Portland Trail Blazers superstar Damian Lillard is looking for a big payday as he reportedly wants to receive a two-year, $107-million contract extension this off-season, according to ESPN's Adrian Wojnarowski.
The extension would reportedly pay Lillard $51.2 million in his age-35 season (2025-26), then $55.3 million as a 36-year-old (2026-27) making him one of the NBA's highest-paid players, according to ESPN's Bobby Marks. Lillard is in the first year of a four-year, $176.3 extension that ends after the 2024-25 season.
Portland is currently searching for a candidate to fill the vacant general manager position after Neil Olshey was fired following an investigation into the team's workplace culture. As Wojnarowski reports, the Trail Blazers' search for its next general manager could be complicated by Lillard’s desire for an ultra-lucrative contract extension in the summer of 2022.
The Trail Blazers’ next general manager won’t just have Lillard’s present and the team’s long-term trajectory to consider when charting a new path forward for an organization that’s clearly reached a crossroads. Whoever succeeds Olshey will be tasked with navigating the fraught nature of a contract extension for the best player in franchise history, too.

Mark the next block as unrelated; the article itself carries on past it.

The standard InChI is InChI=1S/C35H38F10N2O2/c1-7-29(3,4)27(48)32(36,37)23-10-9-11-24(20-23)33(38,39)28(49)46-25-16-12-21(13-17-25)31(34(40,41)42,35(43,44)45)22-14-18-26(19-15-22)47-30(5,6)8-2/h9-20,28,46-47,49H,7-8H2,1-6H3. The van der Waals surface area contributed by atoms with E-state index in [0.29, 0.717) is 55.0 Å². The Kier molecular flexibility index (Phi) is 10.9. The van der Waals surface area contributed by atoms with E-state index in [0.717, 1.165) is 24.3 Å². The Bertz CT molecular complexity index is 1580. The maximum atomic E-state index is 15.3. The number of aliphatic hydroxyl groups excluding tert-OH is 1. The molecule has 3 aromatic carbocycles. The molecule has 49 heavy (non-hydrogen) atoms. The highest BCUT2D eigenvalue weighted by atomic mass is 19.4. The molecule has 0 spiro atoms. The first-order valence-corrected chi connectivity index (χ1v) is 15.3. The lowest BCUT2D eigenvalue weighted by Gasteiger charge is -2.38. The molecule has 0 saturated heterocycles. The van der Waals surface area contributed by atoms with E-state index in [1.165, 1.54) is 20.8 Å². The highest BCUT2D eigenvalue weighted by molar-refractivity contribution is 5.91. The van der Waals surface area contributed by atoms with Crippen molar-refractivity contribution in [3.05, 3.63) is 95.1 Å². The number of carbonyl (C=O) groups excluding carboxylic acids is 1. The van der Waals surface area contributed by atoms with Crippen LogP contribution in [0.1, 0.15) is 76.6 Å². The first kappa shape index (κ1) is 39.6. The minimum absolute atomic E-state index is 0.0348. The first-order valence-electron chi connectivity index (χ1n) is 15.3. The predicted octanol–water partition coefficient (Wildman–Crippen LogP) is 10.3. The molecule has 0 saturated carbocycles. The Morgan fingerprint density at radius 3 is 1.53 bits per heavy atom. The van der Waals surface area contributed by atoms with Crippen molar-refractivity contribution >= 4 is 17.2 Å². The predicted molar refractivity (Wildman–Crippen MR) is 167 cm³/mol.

In July 2019, after leading the Blazers to a surprise Western Conference Finals appearance, Lillard signed a four-year, max-level contract extension to keep him with the Blazers through 2024-25. League rules make Lillard eligible for a contract extension on the third anniversary of the date his last contract was signed, allowing him to re-up with Portland come late July.
At 31 years old, playing at a substandard level this season and currently sidelined by a nagging abdominal injury, though, Lillard isn’t the shoo-in for that mammoth extension he and his representation hope. Executives across the league have reportedly blanched at the prospect of affording Lillard that extension, dampening their interest in the Blazers’ vacant GM job, according to ESPN.
Among several top-level GM candidates who fit the profile of Portland’s applicant pool, there’s no enthusiasm to grant Lillard his massive extension contract through the 2026-27 season. In fact, several executives told ESPN they would be far more interested in the Blazers job with ownership’s blessing to move Lillard sooner than later.
Lillard is averaging 21.5 points, 4.0 rebounds and 7.8 assists per game this season, shooting 39.7 per cent overall and 30.2 oer cent from three-point range -- numbers well below average based on past production.
He has reportedly expressed interest in being traded to the New York Knicks or Philadelphia 76ers but his preference is to play with Philadelphia.